Commentary Magazine


Topic: GM

Fact-Checkers Wrong on Ryan GM Claim

The Associated Press and other fact-checkers are insisting that the line about the Janesville GM factory in Paul Ryan’s speech last night was inaccurate — and once again, the fact-checkers are wrong. Here’s the AP’s allegation against Ryan:

RYAN: Said Obama misled people in Ryan’s hometown of Janesville, Wis., by making them think a General Motors plant there threatened with closure could be saved. “A lot of guys I went to high school with worked at that GM plant. Right there at that plant, candidate Obama said: ‘I believe that if our government is there to support you … this plant will be here for another hundred years.’ That’s what he said in 2008. Well, as it turned out, that plant didn’t last another year.”

THE FACTS: The plant halted production in December 2008, weeks before Obama took office and well before he enacted a more robust auto industry bailout that rescued GM and Chrysler and allowed the majority of their plants — though not the Janesville facility — to stay in operation. Ryan himself voted for an auto bailout under President George W. Bush that was designed to help GM, but he was a vocal critic of the one pushed through by Obama that has been widely credited with revitalizing both GM and Chrysler.

The AP might want to check back on its own reporting on the plant closure, starting with this article from April 19, 2009, headlined “GM plant in Janesville to close for good this week”:

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The Associated Press and other fact-checkers are insisting that the line about the Janesville GM factory in Paul Ryan’s speech last night was inaccurate — and once again, the fact-checkers are wrong. Here’s the AP’s allegation against Ryan:

RYAN: Said Obama misled people in Ryan’s hometown of Janesville, Wis., by making them think a General Motors plant there threatened with closure could be saved. “A lot of guys I went to high school with worked at that GM plant. Right there at that plant, candidate Obama said: ‘I believe that if our government is there to support you … this plant will be here for another hundred years.’ That’s what he said in 2008. Well, as it turned out, that plant didn’t last another year.”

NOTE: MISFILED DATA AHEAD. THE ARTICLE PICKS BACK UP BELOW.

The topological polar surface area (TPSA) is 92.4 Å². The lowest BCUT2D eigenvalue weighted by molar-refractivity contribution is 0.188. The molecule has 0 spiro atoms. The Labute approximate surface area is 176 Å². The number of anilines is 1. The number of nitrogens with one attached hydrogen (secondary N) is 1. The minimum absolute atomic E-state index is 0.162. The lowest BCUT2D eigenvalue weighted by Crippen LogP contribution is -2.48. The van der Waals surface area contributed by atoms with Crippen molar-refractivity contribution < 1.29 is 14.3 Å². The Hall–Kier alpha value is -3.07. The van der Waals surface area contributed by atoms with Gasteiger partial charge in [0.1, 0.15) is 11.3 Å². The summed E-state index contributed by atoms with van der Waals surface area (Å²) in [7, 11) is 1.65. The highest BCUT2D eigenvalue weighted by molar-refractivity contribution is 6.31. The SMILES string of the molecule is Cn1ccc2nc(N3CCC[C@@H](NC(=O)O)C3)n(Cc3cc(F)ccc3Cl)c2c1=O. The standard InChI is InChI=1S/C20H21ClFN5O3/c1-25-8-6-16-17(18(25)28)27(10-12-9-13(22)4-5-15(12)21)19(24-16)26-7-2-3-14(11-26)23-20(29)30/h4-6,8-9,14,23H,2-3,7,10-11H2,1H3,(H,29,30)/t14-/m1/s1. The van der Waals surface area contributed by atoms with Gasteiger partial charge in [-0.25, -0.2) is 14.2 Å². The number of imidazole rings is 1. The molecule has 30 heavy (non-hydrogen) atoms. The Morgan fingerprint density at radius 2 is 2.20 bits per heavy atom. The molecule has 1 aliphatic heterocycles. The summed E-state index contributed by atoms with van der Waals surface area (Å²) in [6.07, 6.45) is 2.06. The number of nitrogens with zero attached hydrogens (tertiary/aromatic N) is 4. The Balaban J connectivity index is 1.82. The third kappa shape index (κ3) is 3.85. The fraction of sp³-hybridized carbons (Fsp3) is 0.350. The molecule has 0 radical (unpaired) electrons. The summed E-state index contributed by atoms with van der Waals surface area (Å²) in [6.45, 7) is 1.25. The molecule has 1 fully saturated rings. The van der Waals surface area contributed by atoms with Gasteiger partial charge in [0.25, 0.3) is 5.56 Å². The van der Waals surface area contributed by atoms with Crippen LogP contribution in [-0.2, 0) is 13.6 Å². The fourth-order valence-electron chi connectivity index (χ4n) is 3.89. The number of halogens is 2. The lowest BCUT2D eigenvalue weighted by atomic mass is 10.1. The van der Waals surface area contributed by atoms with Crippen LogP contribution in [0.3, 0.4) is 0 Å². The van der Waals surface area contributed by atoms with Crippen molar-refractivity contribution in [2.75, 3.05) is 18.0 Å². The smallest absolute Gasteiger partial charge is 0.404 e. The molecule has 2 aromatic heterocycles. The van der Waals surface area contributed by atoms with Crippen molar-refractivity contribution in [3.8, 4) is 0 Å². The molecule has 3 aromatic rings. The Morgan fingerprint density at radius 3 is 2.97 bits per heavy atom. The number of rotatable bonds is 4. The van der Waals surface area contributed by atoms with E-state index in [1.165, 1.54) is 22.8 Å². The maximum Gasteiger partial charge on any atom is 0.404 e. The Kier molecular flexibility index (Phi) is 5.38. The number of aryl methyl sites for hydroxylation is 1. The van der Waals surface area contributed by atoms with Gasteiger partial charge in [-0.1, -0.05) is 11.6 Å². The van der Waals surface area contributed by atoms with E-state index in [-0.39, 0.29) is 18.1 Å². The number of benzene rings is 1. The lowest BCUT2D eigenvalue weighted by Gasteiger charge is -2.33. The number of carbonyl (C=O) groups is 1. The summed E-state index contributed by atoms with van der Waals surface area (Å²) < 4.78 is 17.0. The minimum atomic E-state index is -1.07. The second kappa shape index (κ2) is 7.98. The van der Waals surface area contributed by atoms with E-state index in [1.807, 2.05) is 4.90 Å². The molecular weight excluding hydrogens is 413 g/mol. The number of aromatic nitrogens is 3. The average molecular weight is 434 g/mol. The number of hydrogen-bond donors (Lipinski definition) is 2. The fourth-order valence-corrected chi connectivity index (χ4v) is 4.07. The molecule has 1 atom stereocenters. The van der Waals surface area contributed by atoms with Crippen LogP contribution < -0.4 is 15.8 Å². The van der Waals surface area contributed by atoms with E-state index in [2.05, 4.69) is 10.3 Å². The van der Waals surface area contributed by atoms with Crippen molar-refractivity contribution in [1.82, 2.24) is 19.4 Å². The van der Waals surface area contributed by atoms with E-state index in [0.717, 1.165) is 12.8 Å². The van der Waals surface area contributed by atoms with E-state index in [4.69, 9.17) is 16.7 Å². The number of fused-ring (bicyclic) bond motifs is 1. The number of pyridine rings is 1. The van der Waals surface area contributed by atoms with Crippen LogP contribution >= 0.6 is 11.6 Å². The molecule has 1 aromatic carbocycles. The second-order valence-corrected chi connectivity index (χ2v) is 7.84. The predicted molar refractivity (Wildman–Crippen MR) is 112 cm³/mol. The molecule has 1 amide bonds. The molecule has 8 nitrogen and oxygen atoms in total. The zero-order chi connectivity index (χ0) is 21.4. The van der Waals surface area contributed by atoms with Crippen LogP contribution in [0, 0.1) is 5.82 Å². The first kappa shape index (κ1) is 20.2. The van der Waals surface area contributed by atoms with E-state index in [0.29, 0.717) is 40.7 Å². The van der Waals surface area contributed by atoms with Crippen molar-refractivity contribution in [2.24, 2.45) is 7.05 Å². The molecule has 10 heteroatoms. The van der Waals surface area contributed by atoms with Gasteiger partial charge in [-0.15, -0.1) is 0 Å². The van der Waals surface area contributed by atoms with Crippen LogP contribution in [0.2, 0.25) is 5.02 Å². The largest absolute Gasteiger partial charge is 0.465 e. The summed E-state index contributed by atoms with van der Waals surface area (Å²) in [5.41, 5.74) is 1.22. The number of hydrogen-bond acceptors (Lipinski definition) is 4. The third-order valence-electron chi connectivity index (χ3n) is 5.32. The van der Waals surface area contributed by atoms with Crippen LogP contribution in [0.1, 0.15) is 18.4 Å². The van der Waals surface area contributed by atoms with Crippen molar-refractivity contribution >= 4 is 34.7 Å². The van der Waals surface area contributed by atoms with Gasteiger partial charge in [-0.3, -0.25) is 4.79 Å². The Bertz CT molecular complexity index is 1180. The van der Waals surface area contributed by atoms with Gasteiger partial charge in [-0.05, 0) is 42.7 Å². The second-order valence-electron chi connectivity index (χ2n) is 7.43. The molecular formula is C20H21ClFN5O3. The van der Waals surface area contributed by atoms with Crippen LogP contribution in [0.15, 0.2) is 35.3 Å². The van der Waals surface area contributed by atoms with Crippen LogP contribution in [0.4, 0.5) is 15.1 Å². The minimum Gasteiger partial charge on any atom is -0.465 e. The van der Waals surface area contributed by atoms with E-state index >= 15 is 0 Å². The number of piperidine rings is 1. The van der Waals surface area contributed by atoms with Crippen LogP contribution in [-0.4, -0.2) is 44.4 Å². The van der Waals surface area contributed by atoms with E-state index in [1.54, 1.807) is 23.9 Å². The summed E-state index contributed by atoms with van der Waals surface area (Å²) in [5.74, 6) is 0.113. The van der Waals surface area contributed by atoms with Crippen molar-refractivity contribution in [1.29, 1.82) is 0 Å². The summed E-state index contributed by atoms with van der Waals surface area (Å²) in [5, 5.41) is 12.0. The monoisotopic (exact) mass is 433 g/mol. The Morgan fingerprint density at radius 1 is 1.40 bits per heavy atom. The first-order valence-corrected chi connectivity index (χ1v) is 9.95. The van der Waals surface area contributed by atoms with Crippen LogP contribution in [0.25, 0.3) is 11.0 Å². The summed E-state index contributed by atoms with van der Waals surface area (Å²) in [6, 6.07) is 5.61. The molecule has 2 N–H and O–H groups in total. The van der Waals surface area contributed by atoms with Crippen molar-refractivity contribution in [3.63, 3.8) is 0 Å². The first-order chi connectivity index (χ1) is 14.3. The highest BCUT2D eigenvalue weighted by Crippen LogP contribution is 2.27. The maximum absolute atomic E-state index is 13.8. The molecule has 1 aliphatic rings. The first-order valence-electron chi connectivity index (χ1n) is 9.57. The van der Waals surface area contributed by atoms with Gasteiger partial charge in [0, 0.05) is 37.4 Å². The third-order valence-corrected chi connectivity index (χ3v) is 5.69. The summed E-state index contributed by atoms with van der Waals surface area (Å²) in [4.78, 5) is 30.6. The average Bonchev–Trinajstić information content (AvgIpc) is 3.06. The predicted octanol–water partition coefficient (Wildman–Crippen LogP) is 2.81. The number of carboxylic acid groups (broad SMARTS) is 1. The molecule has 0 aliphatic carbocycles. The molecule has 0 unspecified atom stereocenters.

THE FACTS: The plant halted production in December 2008, weeks before Obama took office and well before he enacted a more robust auto industry bailout that rescued GM and Chrysler and allowed the majority of their plants — though not the Janesville facility — to stay in operation. Ryan himself voted for an auto bailout under President George W. Bush that was designed to help GM, but he was a vocal critic of the one pushed through by Obama that has been widely credited with revitalizing both GM and Chrysler.

The AP might want to check back on its own reporting on the plant closure, starting with this article from April 19, 2009, headlined “GM plant in Janesville to close for good this week”:

Production at the General Motors plant in Janesville is scheduled to end for good this week.

GM spokesman Christopher Lee says operations at the southern Wisconsin plant will cease Thursday.

About 1,200 employees were let go just before Christmas when GM ended SUV production at the plant.

Some 100 workers were retained to finish an order of small- to medium-duty trucks for Isuzu Motors Ltd.

Lee says most of those workers will be laid off Thursday. He says others will be kept on to help guide the plant’s shutdown.

The Janesville plant ended its SUV production line and laid off over 1,000 workers in December 2008, but the plant didn’t officially close. It continued to churn out an order of Isuzu trucks until April 2009, while the local union lobbied GM for a lifeline. In May, GM put the plant onto standby, meaning that it wasn’t completely shutting the door on it. There was some hope the plant would be able to resume production — and Wisconsin’s bipartisan congressional delegation, including Paul Ryan, scrambled to find a way to keep it alive — but it never happened.

To simply say that the plant “halted production” in December 2008, like AP does, is both inaccurate and misleading. It was more complicated than that. If the media wants to criticize Ryan for not being “nuanced” enough and failing to praise Obama for brilliantly saving GM, that’s fine. But Ryan’s comments weren’t inaccurate.

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UAW Enriched, Now What About the Taxpayers?

You might recall that three years ago, GM negotiated wage cuts with the UAW. That was supposed to lower the rate for new hires, to $25.65 per hour, a significant reduction over current rates of approximately $60 per hour. But that was a charade, and GM has yet to cut a single employee’s rate. This report explains: